By Howard Fischer - Capitol Media Services
PHOENIX -- State senators voted Monday to limit the leeway of the Independent Redistricting Commission to draw legislative boundaries despite claims it could illegally harm the ability of minorities to elect lawmakers of their choice.
SCR 1018 would say that the population differences between the largest and smallest legislative districts created could be no more than 5,000. That's about a 2.3 percent differential.
By contrast, the U.S. Supreme Court, in a 2016 ruling, upheld district lines with up to a 10 percent differential in population, or about 25,000 in districts that after the census, are each expected to have more than 240,000 residents.
The problem with that, according to Sen. J.D. Mesnard, R-Chandler, is that commission members stuffed Republicans into districts which already had Republican majorities, making them overpopulated. And the result, he said, is residents of those overpopulated districts effectively have less political strength.
What it also did was create more districts where Democrats -- and minorities in particular -- had a chance to win. So Mesnard's measure asks voters to rein in the commission when its meets again after the new decennial census results are in and the lines for the 30 legislative districts need to be redrawn.
Prior to 2000 legislative and congressional lines were drawn by state lawmakers. That often resulted in districts that were favorable to the party in control.
That year voters created the Independent Redistricting Commission of five members, four chosen by leaders of the two major parties and those four selecting a fifth. The law requires commissioners to create districts that respect communities of interest, use county boundaries when possible, create as many politically competitive districts as possible, and have districts of equal size.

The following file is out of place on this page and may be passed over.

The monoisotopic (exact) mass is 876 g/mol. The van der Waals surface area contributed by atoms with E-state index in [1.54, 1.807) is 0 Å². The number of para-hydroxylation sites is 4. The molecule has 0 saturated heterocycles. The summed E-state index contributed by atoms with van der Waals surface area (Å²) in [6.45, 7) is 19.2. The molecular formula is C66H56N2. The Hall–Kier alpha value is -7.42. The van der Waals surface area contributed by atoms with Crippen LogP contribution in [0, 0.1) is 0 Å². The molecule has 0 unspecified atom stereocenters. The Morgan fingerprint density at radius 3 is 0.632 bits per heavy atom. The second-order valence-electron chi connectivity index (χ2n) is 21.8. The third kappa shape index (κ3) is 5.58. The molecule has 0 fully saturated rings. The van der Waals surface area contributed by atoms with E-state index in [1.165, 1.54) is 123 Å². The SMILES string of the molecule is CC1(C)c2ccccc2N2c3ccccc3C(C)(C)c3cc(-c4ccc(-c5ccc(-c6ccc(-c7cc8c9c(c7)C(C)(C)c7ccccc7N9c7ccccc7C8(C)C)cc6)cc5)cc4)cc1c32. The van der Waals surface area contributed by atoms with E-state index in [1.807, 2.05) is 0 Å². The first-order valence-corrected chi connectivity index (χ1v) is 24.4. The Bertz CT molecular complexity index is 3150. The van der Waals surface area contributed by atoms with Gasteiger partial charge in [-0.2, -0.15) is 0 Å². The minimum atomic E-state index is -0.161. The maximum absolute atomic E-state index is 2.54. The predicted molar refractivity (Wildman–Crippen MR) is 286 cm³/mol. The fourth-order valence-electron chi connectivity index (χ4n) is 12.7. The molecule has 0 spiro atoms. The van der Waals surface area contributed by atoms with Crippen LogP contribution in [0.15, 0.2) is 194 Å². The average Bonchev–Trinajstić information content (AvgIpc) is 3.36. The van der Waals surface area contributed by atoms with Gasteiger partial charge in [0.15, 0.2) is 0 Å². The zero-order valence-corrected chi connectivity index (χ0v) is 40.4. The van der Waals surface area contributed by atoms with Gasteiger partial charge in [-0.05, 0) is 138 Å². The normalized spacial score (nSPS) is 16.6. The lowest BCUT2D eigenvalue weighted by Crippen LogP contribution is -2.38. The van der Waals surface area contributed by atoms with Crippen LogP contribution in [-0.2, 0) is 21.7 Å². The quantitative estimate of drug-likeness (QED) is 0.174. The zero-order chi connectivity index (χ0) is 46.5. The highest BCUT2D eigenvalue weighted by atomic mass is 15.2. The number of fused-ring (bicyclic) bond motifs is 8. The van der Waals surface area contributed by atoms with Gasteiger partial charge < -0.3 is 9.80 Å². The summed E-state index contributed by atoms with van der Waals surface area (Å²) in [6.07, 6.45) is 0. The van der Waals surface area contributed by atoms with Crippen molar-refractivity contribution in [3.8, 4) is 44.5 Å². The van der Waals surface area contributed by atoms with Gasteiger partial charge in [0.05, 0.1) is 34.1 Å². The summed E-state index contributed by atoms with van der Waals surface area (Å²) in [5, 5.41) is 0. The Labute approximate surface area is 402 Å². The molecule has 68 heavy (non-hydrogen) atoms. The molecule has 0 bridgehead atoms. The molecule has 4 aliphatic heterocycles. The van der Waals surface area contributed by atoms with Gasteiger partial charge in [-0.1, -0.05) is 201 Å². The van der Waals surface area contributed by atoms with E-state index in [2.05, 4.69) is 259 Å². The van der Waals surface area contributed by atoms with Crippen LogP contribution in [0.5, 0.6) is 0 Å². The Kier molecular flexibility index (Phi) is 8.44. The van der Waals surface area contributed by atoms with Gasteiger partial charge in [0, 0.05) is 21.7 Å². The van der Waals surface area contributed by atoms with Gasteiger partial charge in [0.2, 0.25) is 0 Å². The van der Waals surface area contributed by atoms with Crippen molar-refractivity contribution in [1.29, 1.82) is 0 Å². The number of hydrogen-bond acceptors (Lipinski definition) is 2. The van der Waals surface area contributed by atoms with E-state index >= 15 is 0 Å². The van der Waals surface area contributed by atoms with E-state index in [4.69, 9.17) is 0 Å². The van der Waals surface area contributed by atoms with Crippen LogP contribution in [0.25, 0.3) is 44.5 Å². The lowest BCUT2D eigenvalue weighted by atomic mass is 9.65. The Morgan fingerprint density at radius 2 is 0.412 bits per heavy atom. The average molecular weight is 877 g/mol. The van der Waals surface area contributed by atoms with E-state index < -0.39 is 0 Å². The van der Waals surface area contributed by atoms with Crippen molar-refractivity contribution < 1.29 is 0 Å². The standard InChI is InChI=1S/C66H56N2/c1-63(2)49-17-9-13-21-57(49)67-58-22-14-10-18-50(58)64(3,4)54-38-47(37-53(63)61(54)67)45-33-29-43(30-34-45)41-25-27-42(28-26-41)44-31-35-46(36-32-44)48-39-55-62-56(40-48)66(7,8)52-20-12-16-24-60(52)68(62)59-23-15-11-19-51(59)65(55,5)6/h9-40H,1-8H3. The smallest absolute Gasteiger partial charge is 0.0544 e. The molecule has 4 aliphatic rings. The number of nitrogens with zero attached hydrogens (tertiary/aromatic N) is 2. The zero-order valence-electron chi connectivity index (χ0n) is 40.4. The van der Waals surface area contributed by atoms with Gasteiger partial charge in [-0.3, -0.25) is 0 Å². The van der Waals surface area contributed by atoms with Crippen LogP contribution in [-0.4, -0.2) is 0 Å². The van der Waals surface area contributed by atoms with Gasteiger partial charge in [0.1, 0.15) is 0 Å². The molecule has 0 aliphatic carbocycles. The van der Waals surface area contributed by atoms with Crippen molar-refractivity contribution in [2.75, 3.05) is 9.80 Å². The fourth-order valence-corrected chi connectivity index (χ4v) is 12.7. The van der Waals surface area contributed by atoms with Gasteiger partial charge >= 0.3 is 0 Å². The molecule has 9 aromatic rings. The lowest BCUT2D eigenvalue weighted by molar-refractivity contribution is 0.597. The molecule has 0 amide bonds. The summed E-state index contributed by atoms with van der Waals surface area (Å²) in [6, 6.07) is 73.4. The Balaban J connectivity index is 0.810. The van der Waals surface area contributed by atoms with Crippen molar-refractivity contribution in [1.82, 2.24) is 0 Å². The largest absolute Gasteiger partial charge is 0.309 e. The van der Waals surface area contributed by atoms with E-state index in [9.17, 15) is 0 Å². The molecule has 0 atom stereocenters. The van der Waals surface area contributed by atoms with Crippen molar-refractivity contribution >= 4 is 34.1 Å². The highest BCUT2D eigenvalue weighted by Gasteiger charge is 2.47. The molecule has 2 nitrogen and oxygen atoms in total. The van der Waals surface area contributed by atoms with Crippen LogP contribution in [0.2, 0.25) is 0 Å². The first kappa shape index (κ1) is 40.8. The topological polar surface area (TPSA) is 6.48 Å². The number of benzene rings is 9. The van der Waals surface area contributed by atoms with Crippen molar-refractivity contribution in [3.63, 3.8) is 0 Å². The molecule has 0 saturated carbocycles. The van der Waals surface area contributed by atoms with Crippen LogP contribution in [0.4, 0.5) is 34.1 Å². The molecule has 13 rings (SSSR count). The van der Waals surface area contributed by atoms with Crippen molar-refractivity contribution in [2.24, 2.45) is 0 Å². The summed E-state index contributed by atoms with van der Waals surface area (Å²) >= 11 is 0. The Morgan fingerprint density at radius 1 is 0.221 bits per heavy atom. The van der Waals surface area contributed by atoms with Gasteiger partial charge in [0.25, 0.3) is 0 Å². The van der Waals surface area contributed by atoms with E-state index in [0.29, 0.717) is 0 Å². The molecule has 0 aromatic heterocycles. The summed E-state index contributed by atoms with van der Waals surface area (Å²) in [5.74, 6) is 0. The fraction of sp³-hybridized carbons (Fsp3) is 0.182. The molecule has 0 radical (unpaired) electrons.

What it also does is mandate that the commission draw maps that comply with the federal Voting Rights Act which generally precludes any changes in voting laws that dilute minority voting strength. It was that goal that led to the commission nearly a decade ago creating disparate-sized districts -- the districts that Mesnard contends disfavored people living in Republican districts like his.
Sen. Jamescita Peshlakai, D-Window Rock, read a resolution from the Navajo Nation Human Rights Commission which argued that what Mesnard wants will make it difficult to maintain the current map where one of the 30 legislative districts has sufficient Native American population to ensure election of one of its own.
Mesnard said he understands that goal.
"But at what expense?'' he asked. Mesnard said the trade off is undermining the constitutional concepts of equal representation.
He also decried the fact that the maps drawn nearly a decade ago -- the ones the commission said were necessary to protect minority voting strength -- ended up splitting both the cities of Casa Grande and Yuma into two separate legislative districts.
The reason Mesnard is seeking a state constitutional amendment is because the Supreme Court, while acknowledging the population differences created by the last commission, found it did nothing illegal.
Justice Stephen Breyer, writing for the unanimous Supreme Court, acknowledged that the U.S. Constitution requires states to "make an honest and good faith effort to construct legislative districts as nearly of equal population as is practicable.'' But he said that does note mean the margins used the last time around were illegal.
"The Constitution ... does not demand mathematical perfection,'' he said. Breyer said that in determining what is "practicable,'' states can vary from the idea for "legitimate considerations.''
And in this case, Breyer wrote, the evidence showed that the redistricting commission drew the lines the way they did to comply with the Voting Rights Act.
Breyer did not dispute that the final maps may have given Democrats an edge. But he said that was the logical outcome of the goal as creating as many legislative districts as possible where minorities might have a chance to elect someone of their choosing.
Monday's vote is far from the last word.
The measure needs not only a final Senate roll-call vote but also approval of the House. And in the end the measure has to go to voters because it seeks to amend the Arizona Constitution.
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